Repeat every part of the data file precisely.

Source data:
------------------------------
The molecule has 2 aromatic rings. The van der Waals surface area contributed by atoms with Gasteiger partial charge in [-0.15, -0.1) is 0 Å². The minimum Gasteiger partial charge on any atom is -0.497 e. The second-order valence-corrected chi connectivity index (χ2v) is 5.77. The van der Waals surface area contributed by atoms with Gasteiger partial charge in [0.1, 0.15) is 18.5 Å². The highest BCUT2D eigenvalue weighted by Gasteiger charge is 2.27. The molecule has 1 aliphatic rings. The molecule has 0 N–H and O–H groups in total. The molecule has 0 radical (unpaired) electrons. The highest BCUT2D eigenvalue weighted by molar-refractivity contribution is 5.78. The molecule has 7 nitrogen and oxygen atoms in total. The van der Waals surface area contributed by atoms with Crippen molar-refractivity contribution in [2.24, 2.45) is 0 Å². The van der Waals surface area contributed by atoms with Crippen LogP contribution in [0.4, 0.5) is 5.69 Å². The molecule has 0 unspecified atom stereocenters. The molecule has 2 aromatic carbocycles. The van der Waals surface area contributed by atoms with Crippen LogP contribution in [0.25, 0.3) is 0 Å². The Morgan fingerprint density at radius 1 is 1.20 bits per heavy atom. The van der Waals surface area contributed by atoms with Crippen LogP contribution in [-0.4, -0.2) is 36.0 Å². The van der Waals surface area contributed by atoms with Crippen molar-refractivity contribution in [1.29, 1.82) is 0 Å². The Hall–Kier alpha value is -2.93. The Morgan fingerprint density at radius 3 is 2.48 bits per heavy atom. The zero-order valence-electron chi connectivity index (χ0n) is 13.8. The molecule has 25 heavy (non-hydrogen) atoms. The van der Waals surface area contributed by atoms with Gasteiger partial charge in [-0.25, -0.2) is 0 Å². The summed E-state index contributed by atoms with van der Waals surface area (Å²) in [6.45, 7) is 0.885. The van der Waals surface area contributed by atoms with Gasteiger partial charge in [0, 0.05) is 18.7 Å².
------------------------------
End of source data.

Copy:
The molecule has 2 aromatic rings. The van der Waals surface area contributed by atoms with Gasteiger partial charge in [-0.15, -0.1) is 0 Å². The minimum Gasteiger partial charge on any atom is -0.497 e. The second-order valence-corrected chi connectivity index (χ2v) is 5.77. The van der Waals surface area contributed by atoms with Gasteiger partial charge in [0.1, 0.15) is 18.5 Å². The highest BCUT2D eigenvalue weighted by Gasteiger charge is 2.27. The molecule has 1 aliphatic rings. The molecule has 0 N–H and O–H groups in total. The molecule has 0 radical (unpaired) electrons. The highest BCUT2D eigenvalue weighted by molar-refractivity contribution is 5.78. The molecule has 7 nitrogen and oxygen atoms in total. The van der Waals surface area contributed by atoms with Crippen molar-refractivity contribution in [2.24, 2.45) is 0 Å². The van der Waals surface area contributed by atoms with Crippen LogP contribution in [0.4, 0.5) is 5.69 Å². The molecule has 0 unspecified atom stereocenters. The molecule has 2 aromatic carbocycles. The van der Waals surface area contributed by atoms with Crippen LogP contribution in [0.25, 0.3) is 0 Å². The Morgan fingerprint density at radius 1 is 1.20 bits per heavy atom. The van der Waals surface area contributed by atoms with Crippen LogP contribution in [-0.4, -0.2) is 36.0 Å². The van der Waals surface area contributed by atoms with Crippen molar-refractivity contribution in [1.29, 1.82) is 0 Å². The Hall–Kier alpha value is -2.93. The Morgan fingerprint density at radius 3 is 2.48 bits per heavy atom. The zero-order valence-electron chi connectivity index (χ0n) is 13.8. The molecule has 25 heavy (non-hydrogen) atoms. The van der Waals surface area contributed by atoms with Gasteiger partial charge in [-0.25, -0.2) is 0 Å². The summed E-state index contributed by atoms with van der Waals surface area (Å²) in [6.45, 7) is 0.885. The van der Waals surface area contributed by atoms with Gasteiger partial charge in [0, 0.05) is 18.7 Å².